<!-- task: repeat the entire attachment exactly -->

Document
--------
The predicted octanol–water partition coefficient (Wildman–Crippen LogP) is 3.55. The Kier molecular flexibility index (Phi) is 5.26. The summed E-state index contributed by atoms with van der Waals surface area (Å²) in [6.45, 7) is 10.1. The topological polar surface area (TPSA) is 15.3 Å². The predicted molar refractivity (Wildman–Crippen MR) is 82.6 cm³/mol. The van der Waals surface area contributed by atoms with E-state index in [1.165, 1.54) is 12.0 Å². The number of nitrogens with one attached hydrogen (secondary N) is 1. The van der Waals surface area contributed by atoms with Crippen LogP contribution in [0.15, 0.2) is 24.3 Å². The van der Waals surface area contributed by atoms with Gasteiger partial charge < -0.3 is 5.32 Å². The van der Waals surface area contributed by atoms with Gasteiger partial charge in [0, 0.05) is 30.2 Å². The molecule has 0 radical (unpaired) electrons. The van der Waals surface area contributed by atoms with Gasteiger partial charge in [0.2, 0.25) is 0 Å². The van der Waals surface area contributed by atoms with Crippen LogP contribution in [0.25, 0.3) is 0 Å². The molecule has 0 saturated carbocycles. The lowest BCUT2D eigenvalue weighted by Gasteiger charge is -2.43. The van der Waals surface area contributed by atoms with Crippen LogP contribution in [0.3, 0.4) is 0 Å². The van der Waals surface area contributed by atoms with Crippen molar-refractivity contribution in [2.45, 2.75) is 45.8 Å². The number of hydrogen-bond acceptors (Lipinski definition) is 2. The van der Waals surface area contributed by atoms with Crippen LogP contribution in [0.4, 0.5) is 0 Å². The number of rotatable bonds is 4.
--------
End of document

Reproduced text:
The predicted octanol–water partition coefficient (Wildman–Crippen LogP) is 3.55. The Kier molecular flexibility index (Phi) is 5.26. The summed E-state index contributed by atoms with van der Waals surface area (Å²) in [6.45, 7) is 10.1. The topological polar surface area (TPSA) is 15.3 Å². The predicted molar refractivity (Wildman–Crippen MR) is 82.6 cm³/mol. The van der Waals surface area contributed by atoms with E-state index in [1.165, 1.54) is 12.0 Å². The number of nitrogens with one attached hydrogen (secondary N) is 1. The van der Waals surface area contributed by atoms with Crippen LogP contribution in [0.15, 0.2) is 24.3 Å². The van der Waals surface area contributed by atoms with Gasteiger partial charge < -0.3 is 5.32 Å². The van der Waals surface area contributed by atoms with Gasteiger partial charge in [0, 0.05) is 30.2 Å². The molecule has 0 radical (unpaired) electrons. The van der Waals surface area contributed by atoms with Gasteiger partial charge in [0.2, 0.25) is 0 Å². The van der Waals surface area contributed by atoms with Crippen LogP contribution in [0.25, 0.3) is 0 Å². The molecule has 0 saturated carbocycles. The lowest BCUT2D eigenvalue weighted by Gasteiger charge is -2.43. The van der Waals surface area contributed by atoms with Crippen LogP contribution in [0.3, 0.4) is 0 Å². The van der Waals surface area contributed by atoms with Crippen molar-refractivity contribution in [2.45, 2.75) is 45.8 Å². The number of hydrogen-bond acceptors (Lipinski definition) is 2. The van der Waals surface area contributed by atoms with Crippen LogP contribution in [0.4, 0.5) is 0 Å². The number of rotatable bonds is 4.